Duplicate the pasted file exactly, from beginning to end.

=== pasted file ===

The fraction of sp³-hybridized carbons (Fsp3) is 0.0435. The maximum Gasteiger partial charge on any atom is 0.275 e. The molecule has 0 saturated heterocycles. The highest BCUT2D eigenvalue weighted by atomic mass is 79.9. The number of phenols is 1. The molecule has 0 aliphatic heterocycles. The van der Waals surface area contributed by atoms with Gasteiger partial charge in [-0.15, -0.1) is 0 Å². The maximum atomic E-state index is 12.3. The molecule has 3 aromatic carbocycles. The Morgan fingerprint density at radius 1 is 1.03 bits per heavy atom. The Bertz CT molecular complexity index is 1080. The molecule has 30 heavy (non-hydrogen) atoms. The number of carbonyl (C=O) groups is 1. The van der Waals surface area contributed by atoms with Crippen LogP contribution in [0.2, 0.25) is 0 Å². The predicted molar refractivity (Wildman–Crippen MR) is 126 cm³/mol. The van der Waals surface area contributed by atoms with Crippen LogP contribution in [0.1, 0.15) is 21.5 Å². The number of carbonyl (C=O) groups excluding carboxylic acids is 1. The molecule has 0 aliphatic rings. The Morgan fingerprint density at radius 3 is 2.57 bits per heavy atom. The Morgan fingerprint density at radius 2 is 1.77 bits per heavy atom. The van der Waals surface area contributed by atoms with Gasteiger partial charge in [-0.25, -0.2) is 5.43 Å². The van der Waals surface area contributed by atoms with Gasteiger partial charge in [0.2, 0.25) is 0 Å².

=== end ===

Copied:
The fraction of sp³-hybridized carbons (Fsp3) is 0.0435. The maximum Gasteiger partial charge on any atom is 0.275 e. The molecule has 0 saturated heterocycles. The highest BCUT2D eigenvalue weighted by atomic mass is 79.9. The number of phenols is 1. The molecule has 0 aliphatic heterocycles. The van der Waals surface area contributed by atoms with Gasteiger partial charge in [-0.15, -0.1) is 0 Å². The maximum atomic E-state index is 12.3. The molecule has 3 aromatic carbocycles. The Morgan fingerprint density at radius 1 is 1.03 bits per heavy atom. The Bertz CT molecular complexity index is 1080. The molecule has 30 heavy (non-hydrogen) atoms. The number of carbonyl (C=O) groups is 1. The van der Waals surface area contributed by atoms with Crippen LogP contribution in [0.2, 0.25) is 0 Å². The predicted molar refractivity (Wildman–Crippen MR) is 126 cm³/mol. The van der Waals surface area contributed by atoms with Crippen LogP contribution in [0.1, 0.15) is 21.5 Å². The number of carbonyl (C=O) groups excluding carboxylic acids is 1. The molecule has 0 aliphatic rings. The Morgan fingerprint density at radius 3 is 2.57 bits per heavy atom. The Morgan fingerprint density at radius 2 is 1.77 bits per heavy atom. The van der Waals surface area contributed by atoms with Gasteiger partial charge in [-0.25, -0.2) is 5.43 Å². The van der Waals surface area contributed by atoms with Gasteiger partial charge in [0.2, 0.25) is 0 Å².